By Randy Tucker
Dayton Daily News, Ohio.
Since the early days of the Affordable Care Act, insurers and others have worried that a disproportionate number of older, sicker Americans enrolling in the health insurance marketplaces would push up premiums for everyone to cover higher-than-expected medical costs.
Now that Americans are signing up for coverage, another cost threat has emerged: too many women.
Women comprised 55 percent of the 3.3 million Americans who signed up for coverage in state and federal marketplaces through Feb. 1, according to government figures released last week.
In Ohio, 56 percent of the 60,000 residents who enrolled in private health plans through the state marketplace were women.
Most female enrollees selected higher-value health plans that require insurers to cover a greater share of their medical costs after their deductibles are met. At least 66 percent of women in the marketplaces have selected “silver” plans, which require insurers to cover at least 70 percent of medical costs.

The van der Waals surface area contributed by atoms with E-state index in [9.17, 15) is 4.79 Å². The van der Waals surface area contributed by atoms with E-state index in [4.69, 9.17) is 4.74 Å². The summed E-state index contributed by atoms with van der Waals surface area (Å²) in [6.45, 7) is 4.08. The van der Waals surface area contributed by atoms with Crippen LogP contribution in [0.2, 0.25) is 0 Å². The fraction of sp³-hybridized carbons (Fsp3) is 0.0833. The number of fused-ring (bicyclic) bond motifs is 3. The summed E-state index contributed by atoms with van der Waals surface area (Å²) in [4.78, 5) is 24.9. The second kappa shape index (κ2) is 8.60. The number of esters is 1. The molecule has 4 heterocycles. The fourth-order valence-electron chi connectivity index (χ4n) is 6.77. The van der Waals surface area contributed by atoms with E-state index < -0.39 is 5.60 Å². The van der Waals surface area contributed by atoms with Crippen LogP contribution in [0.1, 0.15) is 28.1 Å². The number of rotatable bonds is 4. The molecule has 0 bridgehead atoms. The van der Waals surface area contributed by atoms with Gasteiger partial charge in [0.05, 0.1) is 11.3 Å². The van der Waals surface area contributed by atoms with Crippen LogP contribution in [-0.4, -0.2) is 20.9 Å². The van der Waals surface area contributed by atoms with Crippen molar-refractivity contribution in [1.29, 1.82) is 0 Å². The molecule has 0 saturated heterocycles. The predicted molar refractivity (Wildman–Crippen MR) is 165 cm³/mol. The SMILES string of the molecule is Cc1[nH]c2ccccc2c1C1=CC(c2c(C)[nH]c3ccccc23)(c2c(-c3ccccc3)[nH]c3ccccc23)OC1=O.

And women tend to use significantly more services and spend more health care dollars than men, said Kevin Coleman, head of research and data at HealthPocket.com, a health insurance cost-comparison website.
“In almost every age bracket, women have higher medical use, on average, than men. So, all things being equal, if you have significantly greater representation by women, then, yes, you could have higher health care costs and higher premiums in the marketplaces,” Coleman said.
An analysis of the government’s 2003 Medical Expenditure Panel Survey — which tracks health care costs among more than 50,000 U.S. adults — found that median annual health care spending among non-elderly adult women was $1,844, or more than double the figure for men, $847.
The biggest cost driver for women was maternity care, which accounted for 16 percent of overall health plan costs in the annual survey conducted by the U. S. Census Bureau for the U.S. Department of Health and Human Services.